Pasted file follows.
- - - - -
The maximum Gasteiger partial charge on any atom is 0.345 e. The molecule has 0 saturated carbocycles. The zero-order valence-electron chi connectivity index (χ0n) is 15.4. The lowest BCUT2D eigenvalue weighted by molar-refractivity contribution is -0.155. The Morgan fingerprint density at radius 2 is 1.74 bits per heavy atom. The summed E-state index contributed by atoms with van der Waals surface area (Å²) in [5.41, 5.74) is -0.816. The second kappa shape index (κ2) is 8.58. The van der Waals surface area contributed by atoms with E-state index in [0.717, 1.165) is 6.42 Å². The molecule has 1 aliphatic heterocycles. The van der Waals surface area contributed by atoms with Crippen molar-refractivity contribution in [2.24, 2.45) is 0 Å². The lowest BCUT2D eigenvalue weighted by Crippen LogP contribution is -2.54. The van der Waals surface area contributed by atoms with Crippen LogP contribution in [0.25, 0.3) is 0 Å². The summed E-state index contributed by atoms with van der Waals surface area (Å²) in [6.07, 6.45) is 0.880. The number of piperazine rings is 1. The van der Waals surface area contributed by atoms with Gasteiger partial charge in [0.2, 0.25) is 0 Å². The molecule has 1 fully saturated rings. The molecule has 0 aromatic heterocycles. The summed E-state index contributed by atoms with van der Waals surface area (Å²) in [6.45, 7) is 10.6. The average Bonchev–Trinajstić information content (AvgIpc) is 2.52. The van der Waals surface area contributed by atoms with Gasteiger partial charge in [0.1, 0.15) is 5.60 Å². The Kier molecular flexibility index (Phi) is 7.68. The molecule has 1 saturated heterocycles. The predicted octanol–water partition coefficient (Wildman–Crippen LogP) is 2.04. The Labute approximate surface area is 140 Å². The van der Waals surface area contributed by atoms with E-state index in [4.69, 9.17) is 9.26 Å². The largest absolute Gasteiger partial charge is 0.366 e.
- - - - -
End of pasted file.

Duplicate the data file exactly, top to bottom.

The maximum Gasteiger partial charge on any atom is 0.345 e. The molecule has 0 saturated carbocycles. The zero-order valence-electron chi connectivity index (χ0n) is 15.4. The lowest BCUT2D eigenvalue weighted by molar-refractivity contribution is -0.155. The Morgan fingerprint density at radius 2 is 1.74 bits per heavy atom. The summed E-state index contributed by atoms with van der Waals surface area (Å²) in [5.41, 5.74) is -0.816. The second kappa shape index (κ2) is 8.58. The van der Waals surface area contributed by atoms with E-state index in [0.717, 1.165) is 6.42 Å². The molecule has 1 aliphatic heterocycles. The van der Waals surface area contributed by atoms with Crippen molar-refractivity contribution in [2.24, 2.45) is 0 Å². The lowest BCUT2D eigenvalue weighted by Crippen LogP contribution is -2.54. The van der Waals surface area contributed by atoms with Crippen LogP contribution in [0.25, 0.3) is 0 Å². The summed E-state index contributed by atoms with van der Waals surface area (Å²) in [6.07, 6.45) is 0.880. The number of piperazine rings is 1. The van der Waals surface area contributed by atoms with Gasteiger partial charge in [0.2, 0.25) is 0 Å². The molecule has 1 fully saturated rings. The molecule has 0 aromatic heterocycles. The summed E-state index contributed by atoms with van der Waals surface area (Å²) in [6.45, 7) is 10.6. The average Bonchev–Trinajstić information content (AvgIpc) is 2.52. The van der Waals surface area contributed by atoms with Gasteiger partial charge in [0.1, 0.15) is 5.60 Å². The Kier molecular flexibility index (Phi) is 7.68. The molecule has 1 saturated heterocycles. The predicted octanol–water partition coefficient (Wildman–Crippen LogP) is 2.04. The Labute approximate surface area is 140 Å². The van der Waals surface area contributed by atoms with E-state index in [4.69, 9.17) is 9.26 Å². The largest absolute Gasteiger partial charge is 0.366 e.